IBV Capital is an investment management firm that practices an exceptionally disciplined value investment philosophy for conservative and discerning clientele. We have a history of delivering attractive long-term rates of return, which has been accomplished by performing exhaustive analyses to identify mispriced securities and concentrating our investments in the select opportunities that provide the greatest potential to safely grow our capital.
They did an interview with Capitalize for Kids on a big stock pitch – see details below
Vertu Motors PLC was created in 2006 to acquire UK based automotive retailers. Today they operate 129 locations that provide sale, servicing, parts, and body shop facilities for new and used car and commercial vehicles.
In August, Mohnish Pabrai took part in Brown University's Value Investing Speaker Series, answering a series of questions from students. Q3 2021 hedge fund letters, conferences and more One of the topics he covered was the issue of finding cheap equities, a process the value investor has plenty of experience with. Cheap Stocks In the Read More
Today, finding attractive investment opportunities is particularly challenging. To prosper, investors must be able to adapt to evolving investment conditions – which is why those with flexible capital and a commitment to conducting exceptionally detailed investment research enjoy a distinct advantage. We owe finding and participating in a recent investment – Vertu Motors PLC – to practicing these two principles.
Looking Under the Hood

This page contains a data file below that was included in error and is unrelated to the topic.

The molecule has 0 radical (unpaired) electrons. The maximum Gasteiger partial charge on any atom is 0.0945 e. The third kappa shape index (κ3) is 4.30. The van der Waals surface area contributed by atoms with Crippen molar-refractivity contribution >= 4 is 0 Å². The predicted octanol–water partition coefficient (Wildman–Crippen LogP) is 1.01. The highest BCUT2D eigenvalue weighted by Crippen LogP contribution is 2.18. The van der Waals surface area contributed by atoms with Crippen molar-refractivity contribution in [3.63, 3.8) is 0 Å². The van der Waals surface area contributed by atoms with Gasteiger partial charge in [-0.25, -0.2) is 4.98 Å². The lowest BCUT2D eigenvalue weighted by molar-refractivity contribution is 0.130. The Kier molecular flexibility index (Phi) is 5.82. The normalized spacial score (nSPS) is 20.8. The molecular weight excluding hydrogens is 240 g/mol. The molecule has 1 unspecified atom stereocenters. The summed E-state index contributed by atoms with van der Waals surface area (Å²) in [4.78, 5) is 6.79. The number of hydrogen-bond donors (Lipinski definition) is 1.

First and foremost, we look for excellent businesses. Automotive retailers exhibit numerous qualities that are consistent with a business model that compounds capital at above average rates. The most notable quality of an automotive retailer is that it’s a capital light business. The cost of building or purchasing a physical dealership is quite low and, importantly, dealers don’t pay for their new car inventory upfront. Instead, this inventory is usually financed by manufacturers at very low interest rates – only to be further subsidized through floorplan interest credits received when a car is sold.
While not obvious, high barriers to entry also exist. Market dynamics show that auto retailers compete locally, not nationally – despite reports that would imply otherwise. In fact, we often find one or two retailers control significant market share in their individual markets. This market share is further protected by their dealership agreements that prohibit competing dealerships from being built near existing facilities. This multi-faceted deterrent of competition means capital isn’t the critical factor when determining barriers to entry. It also reveals how powerful a single dealership’s market position can be. Another auto retailer misnomer is the business’ degree of cyclicality. Close inspection reveals that revenues are cyclical, but profits are typically quite stable. This is because a dealership performs three main services for customers, each with very different margins and demand tendencies: (1) selling new and used cars (2) performing aftermarket (repair and maintenance) services (3) selling financing, insurance, and warranty packages (also known as F&I).